Malala Yousafzai, the Pakistani schoolgirl shot in the head by the Taliban, has attended her first day of school just weeks after being released from hospital.
The 15-year-old participated in lessons at the Edgbaston High School for girls in Birmingham.
She survived an assassination attempt by the fundamentalist political group in October last year and underwent hours of surgery in the UK to try to repair the damage caused by a bullet which grazed her brain.
Doctors in Birmingham discharged her from hospital last month and it is thought Malala will secure permanent residence in the UK.
She joined the girls in Year 9 and will be studying a full curriculum in preparation for selecting her subjects for GCSEs.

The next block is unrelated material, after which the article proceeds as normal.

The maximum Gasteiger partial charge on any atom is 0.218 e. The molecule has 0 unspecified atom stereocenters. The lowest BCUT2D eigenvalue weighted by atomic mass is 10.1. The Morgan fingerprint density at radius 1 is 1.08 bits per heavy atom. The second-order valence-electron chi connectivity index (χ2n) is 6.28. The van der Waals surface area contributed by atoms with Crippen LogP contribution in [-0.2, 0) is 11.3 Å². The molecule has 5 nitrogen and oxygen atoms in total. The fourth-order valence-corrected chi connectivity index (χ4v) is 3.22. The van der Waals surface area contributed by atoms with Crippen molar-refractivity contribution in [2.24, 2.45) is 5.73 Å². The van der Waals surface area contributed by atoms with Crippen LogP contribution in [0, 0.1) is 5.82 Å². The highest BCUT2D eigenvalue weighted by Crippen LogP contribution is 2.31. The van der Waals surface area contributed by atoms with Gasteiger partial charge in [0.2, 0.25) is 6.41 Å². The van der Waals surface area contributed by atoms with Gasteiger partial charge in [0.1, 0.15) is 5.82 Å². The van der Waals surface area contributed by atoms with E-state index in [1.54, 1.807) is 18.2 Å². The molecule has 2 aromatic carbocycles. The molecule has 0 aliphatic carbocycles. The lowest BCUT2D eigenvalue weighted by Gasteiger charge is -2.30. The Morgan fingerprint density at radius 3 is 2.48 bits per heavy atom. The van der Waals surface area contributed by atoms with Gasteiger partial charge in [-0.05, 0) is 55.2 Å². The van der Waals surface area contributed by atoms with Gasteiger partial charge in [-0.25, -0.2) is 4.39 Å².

Malala said: "I am excited that I have achieved my dream of going back to school. I want all girls in the world to have this basic opportunity. I miss my classmates from Pakistan very much but I am looking forward to meeting my teachers and making new friends here in Birmingham."
When she was shot on October 9, last year, the bullet entered just above her left eye and ran along her jaw, "grazing" her brain. It was later removed by surgeons in Pakistan before she was flown to the UK.
Malala, from the town of Mingora in the Swat district, was targeted by the Taliban for backing women's rights and their right to an education.
Despite her severe injuries, she has made a good recovery, and was pictured in November sitting up in her bed reading cards and messages from supporters, then smiling and waving as she left hospital last month.
It is thought the teenager will secure permanent residence in the UK after her father, Ziauddin Yousafzai, was appointed as an education attache with the Pakistani consulate in Birmingham for three years.